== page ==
Still a lot to do for ‘Doing Business’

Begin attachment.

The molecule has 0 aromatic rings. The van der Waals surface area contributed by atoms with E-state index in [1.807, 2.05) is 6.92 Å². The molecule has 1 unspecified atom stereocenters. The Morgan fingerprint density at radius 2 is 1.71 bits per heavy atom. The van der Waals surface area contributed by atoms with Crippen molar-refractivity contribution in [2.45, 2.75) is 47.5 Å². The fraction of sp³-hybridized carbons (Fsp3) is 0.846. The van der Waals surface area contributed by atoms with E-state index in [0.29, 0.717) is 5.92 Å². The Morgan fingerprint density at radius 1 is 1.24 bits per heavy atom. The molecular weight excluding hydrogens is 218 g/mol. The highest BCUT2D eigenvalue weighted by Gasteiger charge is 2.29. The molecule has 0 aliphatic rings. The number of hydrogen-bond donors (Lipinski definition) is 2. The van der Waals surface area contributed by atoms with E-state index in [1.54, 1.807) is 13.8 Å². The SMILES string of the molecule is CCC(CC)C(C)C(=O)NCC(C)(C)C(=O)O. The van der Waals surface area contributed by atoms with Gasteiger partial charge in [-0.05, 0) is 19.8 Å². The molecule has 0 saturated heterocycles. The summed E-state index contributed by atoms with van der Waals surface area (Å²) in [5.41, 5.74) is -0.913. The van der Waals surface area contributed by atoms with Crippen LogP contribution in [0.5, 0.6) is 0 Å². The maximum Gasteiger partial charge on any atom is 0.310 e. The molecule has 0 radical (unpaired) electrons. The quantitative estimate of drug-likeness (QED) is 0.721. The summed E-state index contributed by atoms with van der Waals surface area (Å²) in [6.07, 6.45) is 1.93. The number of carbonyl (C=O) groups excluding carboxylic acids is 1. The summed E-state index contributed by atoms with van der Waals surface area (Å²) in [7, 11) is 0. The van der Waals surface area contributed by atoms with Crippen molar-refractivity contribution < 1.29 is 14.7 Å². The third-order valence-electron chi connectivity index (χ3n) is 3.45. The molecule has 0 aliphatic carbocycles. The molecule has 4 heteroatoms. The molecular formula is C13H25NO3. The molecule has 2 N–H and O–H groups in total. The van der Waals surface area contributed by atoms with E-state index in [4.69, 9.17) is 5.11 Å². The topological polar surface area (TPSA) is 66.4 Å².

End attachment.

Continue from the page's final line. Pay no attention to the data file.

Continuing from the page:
Greece remains a laggard among developed nations as regards its business environment, said the World Bank’s relevant annual report which was released this week. In general, according to the report, developed countries further improved their good institutional business provisions. The study, titled «Doing Business in 2005» and appearing for the second year in a row, explores seven areas in the business environment: setting up shop; flexibility in hirings and layoffs; protection and transfer of property; the legal framework regarding borrowing; the protection of investors (corporate governance); the implementation of contracts and the winding up of a business (bankruptcy). The study covers 145 economies – almost all countries with a population of more than 1.5 million. Greece belongs to the group of the 22 most wealthy nations and its performance is compared within this group. In Greece, setting up a business takes 38 days and 15 different procedures, when in Australia, Canada, Denmark and the US only two to five days are required. However, the situation is much worse in Spain (108 days), Portugal (78) and Germany (45). Employment Regarding employment, Greece, France and Spain appear to have the most inflexible regulations (ranking in the 66-69 bracket of the relevant index which also takes into account work hour arrangements); while Hong Kong, the US, Canada and New Zealand rank in the 0-7 bracket. The cost of dismissing an employee with 20 years of service in Greece equals the wages of 133 weeks and is the highest among the 22 developed economies and the ninth highest in the world. It is also high in Portugal, South Korea, Germany and Spain, while in New Zealand it is zero. In the US and Belgium, it equals the wages of eight weeks. The transfer of property takes 23 days in Greece and costs 13.7 percent of the value of the real estate unit. In Norway, Sweden and New Zealand it takes just one to two days, but in France 193, in Belgium 132 and in Portugal 83. The cost in Greece is highest, approached only by Belgium (12.8 percent) and Portugal (10.3 percent). In most countries, it is between 4 percent and 7 percent, but in several it falls below 3 percent. In Saudi Arabia, it is zero and is negligible in New Zealand, the US and Denmark (0.2-0.6 percent). Low creditor protection Greece ranks very low as regards creditor protection, graded with 1 out of 10 in a composite index of 10 parameters. Britain ranks top, with a 10 grade, followed by New Zealand, the Netherlands and Australia with 9. Greece is graded with 4 out of 6 on the index regarding access to credit information, and 5 out of 7 in corporate governance. It is in about mid-rank as regards the time required for implementation of a contract (for instance, resolution of a dispute between supplier and client), with 151 days between the filing of a suit and the court ruling or payment of the disputed amount, compared with 1,390 days in Italy, 374 in Austria, 346 in Canada and 320 in Portugal. Tunisia appears to be the fastest on this criterion, with just 27 days required, which is 10 times faster than in the UK and the US. Greece is also in mid-rank as regards the legal costs involved in the resolution of business disputes. Finally, bankruptcy procedures last about two years in Greece, three in the US, 3.4 years in Denmark and 4.6 in Switzerland. In Greece, creditors and other claimants receive on average 45.6 percent of their claims. Solutions in removing obstacles to business are often simple and cost little, according to the World Bank report. Small changes in the institutional framework can make a big difference in the business environment and economic growth, it argues. These include electronic property registers, the restriction of appeal rights in disputes, public access to shareholders’ registers and the financial data of enterprises and specialized judicial staff, which have proved particularly effective in some countries, the report notes.

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